UN: Karuna denies child recruitment, commits to collaborate with UNICEF

[TamilNet, Thursday, 07 December 2006, 17:45 GMT]
Vinyagamoorthy Muralitharan (Karuna), who leads the paramilitary Karuna Group operated by the Sri Lanka Army (SLA), has contacted the UN Special Representative for Children and Armed Conflict, on Monday, regarding the listing of his group to the UN Security Council, according to a press release issued by the UN office in Colombo. The move, comes following a report by Allan Rock, the Special Advisor to the UN Special Representative, who accused the Sri Lankan military for recruiting children to the ranks of the paramilitary group, in November when he concluded a 10-day mission to Sri Lanka. Tamil Tigers in October outlawed the recruitment of under-17s.

Allan Rock's report issued on 13 November, accusing sections of the Sri Lankan armed forces for recruiting chilren on behalf of the paramilitary Karuna Group, had caused reactions from the Sri Lankan Government establishment.

Mr. Muralitharan, on Monday, has confirmed that he would take the following actions which will be formalized in an action plan negotiated between Karuna’s group (TMVP) and UNICEF, according to the UN office in Colombo:

  1. Re-issuing a policy statement to inform all the commanders of the Karuna faction in the field that using and recruiting children is not an acceptable practice.

  2. Training all commanders in the field on child’s rights with all necessary assistance from the International Community.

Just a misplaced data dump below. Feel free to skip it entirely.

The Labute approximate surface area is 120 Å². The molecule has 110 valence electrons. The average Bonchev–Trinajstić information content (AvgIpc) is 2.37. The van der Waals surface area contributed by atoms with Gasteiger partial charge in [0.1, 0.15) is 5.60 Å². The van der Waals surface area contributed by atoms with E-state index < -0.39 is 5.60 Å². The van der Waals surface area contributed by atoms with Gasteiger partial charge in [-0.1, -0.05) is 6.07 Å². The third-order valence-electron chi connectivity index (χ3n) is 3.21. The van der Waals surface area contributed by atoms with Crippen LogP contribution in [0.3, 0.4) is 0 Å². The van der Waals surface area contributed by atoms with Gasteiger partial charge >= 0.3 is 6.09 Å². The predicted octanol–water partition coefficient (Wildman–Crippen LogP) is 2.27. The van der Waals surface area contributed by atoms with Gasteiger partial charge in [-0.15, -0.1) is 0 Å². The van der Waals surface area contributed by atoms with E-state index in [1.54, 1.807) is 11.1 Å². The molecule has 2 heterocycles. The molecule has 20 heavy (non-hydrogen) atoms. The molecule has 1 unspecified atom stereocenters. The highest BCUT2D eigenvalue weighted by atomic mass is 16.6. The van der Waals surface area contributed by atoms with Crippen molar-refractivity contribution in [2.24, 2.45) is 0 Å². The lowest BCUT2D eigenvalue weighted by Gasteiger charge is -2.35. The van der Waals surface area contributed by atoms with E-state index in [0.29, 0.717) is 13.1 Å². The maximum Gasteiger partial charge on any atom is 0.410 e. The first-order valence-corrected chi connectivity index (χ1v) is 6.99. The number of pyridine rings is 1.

3. Releasing children who may be found among Karuna ranks to their families, in collaboration with relevant NGOs and/or UNICEF

  4. Giving free access to the Karuna camps for UNICEF monitors to ensure that no children remain associated with the armed group.


UN's Special Representative for Children and Armed Conflict, Radhika Coomaraswamy of Sri Lanka, describing the paramilitary group's move as a "major step," said she hoped to receive a commitment from the Liberation Tigers of Tamil Eelam (LTTE) granting UNICEF monitors access for independent verification to their camps in the near future.

Recently, in October 2006, the Tigers outlawed the recruitment of under-17s for military service.

The Tamileelam judiciary, enacted Child Protection Act 2006 (Act No. 03 of 2006), making participation of under 18-year olds in armed combat illegal, and proscribing all forms of child labour.

The LTTE has said the new legislation would be in full implemenation by January 2007.

Some excerpts from the report of Allan Rock, follow:

"The mission's initial findings reveal that the LTTE has not complied with its commitments under the Action Plan to stop child recruitment and release all the children within their ranks."

"The mission also discovered a disturbing development involving the Karuna abductions. It found strong and credible evidence that certain elements of the government security forces are supporting and sometimes participating in the abductions and forced recruitment of children by the Karuna faction."

"The mission met with the parents of many of the abducted children in Batticaloa district. As a result, it learned of eye-witness evidence that links the Karuna faction abductions to certain government elements. Based on the evidence as a whole, the mission concluded that some government security forces are actively participating in these criminal acts."


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